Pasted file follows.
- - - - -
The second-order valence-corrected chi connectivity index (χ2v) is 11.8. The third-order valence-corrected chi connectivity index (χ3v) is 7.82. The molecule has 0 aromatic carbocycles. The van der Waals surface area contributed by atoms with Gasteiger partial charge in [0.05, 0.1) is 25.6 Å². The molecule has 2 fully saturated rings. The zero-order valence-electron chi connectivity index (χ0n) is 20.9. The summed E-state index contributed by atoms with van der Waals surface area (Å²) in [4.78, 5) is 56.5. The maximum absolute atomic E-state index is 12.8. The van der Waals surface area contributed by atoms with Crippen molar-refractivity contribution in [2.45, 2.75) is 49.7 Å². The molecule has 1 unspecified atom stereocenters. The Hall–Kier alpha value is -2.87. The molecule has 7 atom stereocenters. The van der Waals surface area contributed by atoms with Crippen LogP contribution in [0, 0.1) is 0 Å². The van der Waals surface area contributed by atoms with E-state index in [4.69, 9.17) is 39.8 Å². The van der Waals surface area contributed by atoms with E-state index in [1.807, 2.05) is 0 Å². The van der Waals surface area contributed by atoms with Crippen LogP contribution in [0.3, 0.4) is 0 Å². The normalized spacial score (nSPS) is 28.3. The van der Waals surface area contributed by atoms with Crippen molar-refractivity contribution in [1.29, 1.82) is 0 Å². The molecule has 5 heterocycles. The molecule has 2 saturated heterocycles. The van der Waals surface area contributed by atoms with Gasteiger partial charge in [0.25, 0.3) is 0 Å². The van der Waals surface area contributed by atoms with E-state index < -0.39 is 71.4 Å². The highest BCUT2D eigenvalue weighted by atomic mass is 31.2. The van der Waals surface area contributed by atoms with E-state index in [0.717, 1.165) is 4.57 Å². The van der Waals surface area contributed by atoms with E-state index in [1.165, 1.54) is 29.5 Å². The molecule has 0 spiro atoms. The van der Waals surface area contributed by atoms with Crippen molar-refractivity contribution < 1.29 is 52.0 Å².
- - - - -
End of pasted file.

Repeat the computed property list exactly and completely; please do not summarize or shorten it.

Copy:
The second-order valence-corrected chi connectivity index (χ2v) is 11.8. The third-order valence-corrected chi connectivity index (χ3v) is 7.82. The molecule has 0 aromatic carbocycles. The van der Waals surface area contributed by atoms with Gasteiger partial charge in [0.05, 0.1) is 25.6 Å². The molecule has 2 fully saturated rings. The zero-order valence-electron chi connectivity index (χ0n) is 20.9. The summed E-state index contributed by atoms with van der Waals surface area (Å²) in [4.78, 5) is 56.5. The maximum absolute atomic E-state index is 12.8. The van der Waals surface area contributed by atoms with Crippen molar-refractivity contribution in [2.45, 2.75) is 49.7 Å². The molecule has 1 unspecified atom stereocenters. The Hall–Kier alpha value is -2.87. The molecule has 7 atom stereocenters. The van der Waals surface area contributed by atoms with Crippen LogP contribution in [0, 0.1) is 0 Å². The van der Waals surface area contributed by atoms with E-state index in [4.69, 9.17) is 39.8 Å². The van der Waals surface area contributed by atoms with E-state index in [1.807, 2.05) is 0 Å². The van der Waals surface area contributed by atoms with Crippen LogP contribution in [0.3, 0.4) is 0 Å². The normalized spacial score (nSPS) is 28.3. The van der Waals surface area contributed by atoms with Crippen molar-refractivity contribution in [1.29, 1.82) is 0 Å². The molecule has 5 heterocycles. The molecule has 2 saturated heterocycles. The van der Waals surface area contributed by atoms with Gasteiger partial charge in [0.25, 0.3) is 0 Å². The van der Waals surface area contributed by atoms with E-state index < -0.39 is 71.4 Å². The highest BCUT2D eigenvalue weighted by atomic mass is 31.2. The van der Waals surface area contributed by atoms with E-state index in [0.717, 1.165) is 4.57 Å². The van der Waals surface area contributed by atoms with E-state index in [1.165, 1.54) is 29.5 Å². The molecule has 0 spiro atoms. The van der Waals surface area contributed by atoms with Crippen molar-refractivity contribution < 1.29 is 52.0 Å².